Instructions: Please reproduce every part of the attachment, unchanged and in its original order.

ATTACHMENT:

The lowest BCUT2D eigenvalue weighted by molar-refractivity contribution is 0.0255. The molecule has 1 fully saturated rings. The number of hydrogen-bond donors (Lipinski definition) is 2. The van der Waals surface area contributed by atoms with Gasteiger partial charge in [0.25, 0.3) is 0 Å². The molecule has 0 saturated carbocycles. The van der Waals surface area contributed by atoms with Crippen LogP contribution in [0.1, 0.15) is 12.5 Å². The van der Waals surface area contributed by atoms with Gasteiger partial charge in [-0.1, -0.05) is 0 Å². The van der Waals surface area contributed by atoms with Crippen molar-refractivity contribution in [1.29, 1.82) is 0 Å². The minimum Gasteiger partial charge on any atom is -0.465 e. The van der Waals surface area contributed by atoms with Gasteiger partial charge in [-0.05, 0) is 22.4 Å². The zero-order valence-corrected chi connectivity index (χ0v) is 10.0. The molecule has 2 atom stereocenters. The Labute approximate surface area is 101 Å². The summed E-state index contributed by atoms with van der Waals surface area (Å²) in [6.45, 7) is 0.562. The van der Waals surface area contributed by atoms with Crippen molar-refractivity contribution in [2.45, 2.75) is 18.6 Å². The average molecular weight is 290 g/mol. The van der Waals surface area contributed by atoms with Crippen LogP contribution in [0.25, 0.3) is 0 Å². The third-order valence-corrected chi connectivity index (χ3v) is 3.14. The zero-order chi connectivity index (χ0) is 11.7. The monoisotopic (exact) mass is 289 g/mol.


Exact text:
The lowest BCUT2D eigenvalue weighted by molar-refractivity contribution is 0.0255. The molecule has 1 fully saturated rings. The number of hydrogen-bond donors (Lipinski definition) is 2. The van der Waals surface area contributed by atoms with Gasteiger partial charge in [0.25, 0.3) is 0 Å². The molecule has 0 saturated carbocycles. The van der Waals surface area contributed by atoms with Crippen LogP contribution in [0.1, 0.15) is 12.5 Å². The van der Waals surface area contributed by atoms with Gasteiger partial charge in [-0.1, -0.05) is 0 Å². The van der Waals surface area contributed by atoms with Crippen molar-refractivity contribution in [1.29, 1.82) is 0 Å². The minimum Gasteiger partial charge on any atom is -0.465 e. The van der Waals surface area contributed by atoms with Gasteiger partial charge in [-0.05, 0) is 22.4 Å². The zero-order valence-corrected chi connectivity index (χ0v) is 10.0. The molecule has 2 atom stereocenters. The Labute approximate surface area is 101 Å². The summed E-state index contributed by atoms with van der Waals surface area (Å²) in [6.45, 7) is 0.562. The van der Waals surface area contributed by atoms with Crippen molar-refractivity contribution in [2.45, 2.75) is 18.6 Å². The average molecular weight is 290 g/mol. The van der Waals surface area contributed by atoms with Crippen LogP contribution in [0.25, 0.3) is 0 Å². The third-order valence-corrected chi connectivity index (χ3v) is 3.14. The zero-order chi connectivity index (χ0) is 11.7. The monoisotopic (exact) mass is 289 g/mol.